The good news first: It's an interesting story with some fun twists. I grew to care about the characters. In fact, I knew military officers who had all of the problems that plague the characters in this book.

The well connected up and coming candidate angling to replace the older Captain of the Ark Royal was very realistic. In the USAF we called that kind of officer a 'fast burner'. I bet every military has them, including this future RN.

Good officers with drinking problems are very common, Nuttall scored a direct hit with this character.

The mid-grade officer whose marriage is threatened by long deployments is very common, and very heartbreaking!

I liked the way Nuttall handled his aliens. Unlike almost every other SciFi space war novel, these aliens don't want to talk to us. Very probably they can't talk to us, they may not even have the concept of 'talking' as far as the characters and readers know.

For some reason the aliens want to kill us and break our stuff. Why? What the heck are they after?

Sometimes the aliens seem much smarter than us, but then they'll do something that to us seems stupid. Why? Nuttall's aliens are much less of an actor in a rubber suit than most SciFi aliens. Are they devilishly clever or what?

I like Nuttall's aliens, they were very interesting.

The things the other reviewers complain about are all there.

I got really sick of 'gave them a bloody nose'! I kept saying 'forget giving them a bloody nose, they are fish! Gut them"!

Some of the conversations were pretty disjointed by the inserted mental self-dialogs.

It's tiring working on a ship. It's been tiring working on a ship since the first caveman hollowed out a log and rowed across a lake! In Nelson's time ships crews worked four hours on four hours off for years at a time! And they didn't even have sleep machines! Enough about being tired. Man up, space squids!!!!

It bothered me that the RN fighter squadrons of the future are commanded by 'Wing Commanders'. The RN does not have a rank or position of 'Wing Commander'. The RAF does, and for a while I thought that the Ark Royal's air detachment was in fact from the RAF.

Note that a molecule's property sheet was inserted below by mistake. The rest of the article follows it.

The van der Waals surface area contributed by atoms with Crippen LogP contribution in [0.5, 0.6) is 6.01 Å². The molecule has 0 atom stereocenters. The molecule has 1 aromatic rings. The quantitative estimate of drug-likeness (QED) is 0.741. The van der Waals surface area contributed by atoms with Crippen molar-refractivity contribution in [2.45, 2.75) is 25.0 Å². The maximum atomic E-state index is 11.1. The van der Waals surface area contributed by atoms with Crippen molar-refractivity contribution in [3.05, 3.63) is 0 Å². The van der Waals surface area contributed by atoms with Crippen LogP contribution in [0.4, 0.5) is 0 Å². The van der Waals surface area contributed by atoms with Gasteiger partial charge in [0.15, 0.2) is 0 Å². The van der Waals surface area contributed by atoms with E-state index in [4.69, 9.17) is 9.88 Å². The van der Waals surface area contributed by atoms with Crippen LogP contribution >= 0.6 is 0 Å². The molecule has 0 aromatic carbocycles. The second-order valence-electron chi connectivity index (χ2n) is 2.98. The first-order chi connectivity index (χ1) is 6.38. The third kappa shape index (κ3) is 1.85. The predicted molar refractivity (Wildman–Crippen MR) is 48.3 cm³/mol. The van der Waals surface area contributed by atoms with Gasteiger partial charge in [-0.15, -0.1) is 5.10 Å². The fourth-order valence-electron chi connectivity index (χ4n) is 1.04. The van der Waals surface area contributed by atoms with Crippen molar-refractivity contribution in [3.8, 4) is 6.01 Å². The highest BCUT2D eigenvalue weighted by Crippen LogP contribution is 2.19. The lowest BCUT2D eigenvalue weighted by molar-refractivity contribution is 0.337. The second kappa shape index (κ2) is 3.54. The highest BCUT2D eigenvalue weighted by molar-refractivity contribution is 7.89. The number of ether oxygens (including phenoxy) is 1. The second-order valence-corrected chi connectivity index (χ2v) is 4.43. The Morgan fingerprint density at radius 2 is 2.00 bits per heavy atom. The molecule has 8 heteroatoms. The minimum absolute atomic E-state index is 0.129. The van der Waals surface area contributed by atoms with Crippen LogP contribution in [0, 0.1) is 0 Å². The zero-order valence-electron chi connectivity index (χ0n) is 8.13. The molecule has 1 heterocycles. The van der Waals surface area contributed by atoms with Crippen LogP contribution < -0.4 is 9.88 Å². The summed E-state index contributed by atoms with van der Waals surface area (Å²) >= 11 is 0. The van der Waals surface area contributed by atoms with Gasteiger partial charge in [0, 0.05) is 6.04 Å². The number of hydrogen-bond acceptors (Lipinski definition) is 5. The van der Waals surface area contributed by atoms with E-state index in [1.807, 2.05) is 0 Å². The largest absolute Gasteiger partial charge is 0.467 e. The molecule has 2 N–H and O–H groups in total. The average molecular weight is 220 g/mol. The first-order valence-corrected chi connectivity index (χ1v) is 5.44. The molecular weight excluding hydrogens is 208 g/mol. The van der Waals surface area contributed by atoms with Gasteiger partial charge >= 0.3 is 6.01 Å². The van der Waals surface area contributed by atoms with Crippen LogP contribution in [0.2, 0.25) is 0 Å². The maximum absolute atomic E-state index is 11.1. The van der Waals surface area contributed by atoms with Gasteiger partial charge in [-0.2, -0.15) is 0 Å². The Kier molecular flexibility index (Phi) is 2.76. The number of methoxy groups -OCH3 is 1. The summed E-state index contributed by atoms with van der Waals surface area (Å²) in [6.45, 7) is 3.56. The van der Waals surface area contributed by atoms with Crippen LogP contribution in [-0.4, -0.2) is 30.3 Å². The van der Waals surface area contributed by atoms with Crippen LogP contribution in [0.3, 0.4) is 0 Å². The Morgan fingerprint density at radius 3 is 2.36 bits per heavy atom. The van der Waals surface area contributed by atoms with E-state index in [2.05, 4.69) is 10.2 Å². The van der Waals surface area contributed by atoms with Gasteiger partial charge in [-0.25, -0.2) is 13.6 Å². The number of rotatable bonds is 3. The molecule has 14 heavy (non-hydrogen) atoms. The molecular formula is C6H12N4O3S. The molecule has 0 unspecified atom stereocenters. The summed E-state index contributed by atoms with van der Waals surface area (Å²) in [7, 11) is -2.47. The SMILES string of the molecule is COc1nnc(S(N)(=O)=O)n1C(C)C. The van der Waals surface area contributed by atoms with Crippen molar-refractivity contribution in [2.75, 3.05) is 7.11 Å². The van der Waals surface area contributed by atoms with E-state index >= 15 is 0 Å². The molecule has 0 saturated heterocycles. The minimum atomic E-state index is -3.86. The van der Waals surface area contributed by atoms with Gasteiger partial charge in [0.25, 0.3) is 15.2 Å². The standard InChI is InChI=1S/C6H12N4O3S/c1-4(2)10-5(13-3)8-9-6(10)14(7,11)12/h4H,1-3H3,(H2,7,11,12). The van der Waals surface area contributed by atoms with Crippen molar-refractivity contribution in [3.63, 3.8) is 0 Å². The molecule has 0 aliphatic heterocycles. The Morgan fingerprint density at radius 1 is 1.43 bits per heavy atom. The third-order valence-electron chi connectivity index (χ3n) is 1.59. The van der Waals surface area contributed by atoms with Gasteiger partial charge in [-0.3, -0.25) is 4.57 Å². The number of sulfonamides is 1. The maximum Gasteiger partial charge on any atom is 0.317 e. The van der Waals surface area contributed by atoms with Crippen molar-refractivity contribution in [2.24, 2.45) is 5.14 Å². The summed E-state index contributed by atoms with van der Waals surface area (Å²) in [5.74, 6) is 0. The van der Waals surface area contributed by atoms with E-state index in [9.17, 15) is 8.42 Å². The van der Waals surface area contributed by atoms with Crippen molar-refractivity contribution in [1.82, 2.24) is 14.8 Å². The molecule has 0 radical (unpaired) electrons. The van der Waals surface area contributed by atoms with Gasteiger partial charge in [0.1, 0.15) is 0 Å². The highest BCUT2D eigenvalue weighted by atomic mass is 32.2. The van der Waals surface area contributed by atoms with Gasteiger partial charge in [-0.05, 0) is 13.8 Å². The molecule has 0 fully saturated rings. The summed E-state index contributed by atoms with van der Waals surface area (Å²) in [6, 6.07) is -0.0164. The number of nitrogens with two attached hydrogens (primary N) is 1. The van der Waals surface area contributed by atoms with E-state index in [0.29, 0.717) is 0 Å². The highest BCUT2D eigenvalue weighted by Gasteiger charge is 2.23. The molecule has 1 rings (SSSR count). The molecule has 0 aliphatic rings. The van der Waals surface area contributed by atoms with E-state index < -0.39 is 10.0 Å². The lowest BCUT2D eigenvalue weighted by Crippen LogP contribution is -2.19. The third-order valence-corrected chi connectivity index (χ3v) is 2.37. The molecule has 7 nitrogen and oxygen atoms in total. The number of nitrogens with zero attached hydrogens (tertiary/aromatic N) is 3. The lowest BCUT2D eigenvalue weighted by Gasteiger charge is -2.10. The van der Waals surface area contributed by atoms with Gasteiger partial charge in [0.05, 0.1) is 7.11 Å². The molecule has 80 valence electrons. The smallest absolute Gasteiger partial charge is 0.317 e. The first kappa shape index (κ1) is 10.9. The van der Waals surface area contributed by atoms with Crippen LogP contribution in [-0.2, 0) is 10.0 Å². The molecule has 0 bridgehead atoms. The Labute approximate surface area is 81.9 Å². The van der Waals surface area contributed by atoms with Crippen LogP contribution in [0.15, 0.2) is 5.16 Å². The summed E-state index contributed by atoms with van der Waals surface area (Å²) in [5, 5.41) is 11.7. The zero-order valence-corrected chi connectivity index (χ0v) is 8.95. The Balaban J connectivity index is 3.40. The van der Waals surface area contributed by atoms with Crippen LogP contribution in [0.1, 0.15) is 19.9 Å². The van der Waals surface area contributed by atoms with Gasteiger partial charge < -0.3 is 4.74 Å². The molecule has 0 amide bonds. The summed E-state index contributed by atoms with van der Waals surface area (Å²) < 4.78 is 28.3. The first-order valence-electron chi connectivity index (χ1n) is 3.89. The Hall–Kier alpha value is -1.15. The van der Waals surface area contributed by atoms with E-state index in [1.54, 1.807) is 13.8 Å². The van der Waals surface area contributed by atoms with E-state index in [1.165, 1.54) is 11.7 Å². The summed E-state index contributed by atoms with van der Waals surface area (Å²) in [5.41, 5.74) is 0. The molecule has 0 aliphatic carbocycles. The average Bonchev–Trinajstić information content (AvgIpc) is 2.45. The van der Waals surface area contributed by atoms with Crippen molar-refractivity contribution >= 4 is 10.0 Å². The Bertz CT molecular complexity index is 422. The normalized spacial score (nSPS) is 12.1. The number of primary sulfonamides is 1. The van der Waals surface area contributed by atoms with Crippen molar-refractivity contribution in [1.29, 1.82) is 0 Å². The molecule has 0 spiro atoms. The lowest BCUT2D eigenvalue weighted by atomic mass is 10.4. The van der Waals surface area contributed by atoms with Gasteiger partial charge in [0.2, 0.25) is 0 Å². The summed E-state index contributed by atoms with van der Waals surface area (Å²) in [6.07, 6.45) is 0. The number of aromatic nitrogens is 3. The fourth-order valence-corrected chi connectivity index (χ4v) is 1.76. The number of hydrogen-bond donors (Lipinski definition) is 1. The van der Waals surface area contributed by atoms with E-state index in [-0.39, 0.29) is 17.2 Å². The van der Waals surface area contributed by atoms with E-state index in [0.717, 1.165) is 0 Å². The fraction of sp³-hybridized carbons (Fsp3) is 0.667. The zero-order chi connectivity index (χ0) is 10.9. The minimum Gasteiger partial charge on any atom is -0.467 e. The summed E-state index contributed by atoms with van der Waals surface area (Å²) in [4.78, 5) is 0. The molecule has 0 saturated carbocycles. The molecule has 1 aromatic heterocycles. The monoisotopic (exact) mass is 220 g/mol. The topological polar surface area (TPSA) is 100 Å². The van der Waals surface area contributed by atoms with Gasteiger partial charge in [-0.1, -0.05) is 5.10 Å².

I'm pretty sure that a typical RN fighter squadron is commanded by a person with the rank of 'Commander', or perhaps 'Lt Commander'.

That kind of bothered me.

I was disappointed in the narration. The RN officers I knew did not grunt like constipated old men, and they never shouted at each other. I've never sailed with the RN, but I really got the impression that the RN officer corps personifies the very reserved, dignified British gentleman's manner of speech. RN veterans please correct me if I'm wrong about this.

I can say for certain that RN officers are much less demonstrative than USAF officers from Texas! At least when they are sober. ;)

Britten has dozens and dozens of regional and class accents, and the Brits are very accent conscious. The narrator had only his own accent, his attempts to replicate other class and regional accents sounded very forced.

I came to overlook Mr. Nuttall's and Mr. Lister's little quirks because I wanted to see what was going to happen next! Isn't that what makes a good story?

If you liked 'Battle Star Galactica' and/or 'Master and Commander' you very well may like 'Ark Royal'!

EPILOGUE: I just finished volume two of this series, 'The Nelson Touch'. I'll review it separately, but you should know that the second volume is better edited, and has a tighter and more clever storyline. The narrator does a better job as well.

I'm looking forward to the third volume in this series.
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- Jim In Texas! "I'm just a big kid."

Book Details

  • Release Date: 07-08-2014
  • Publisher: Audible Studios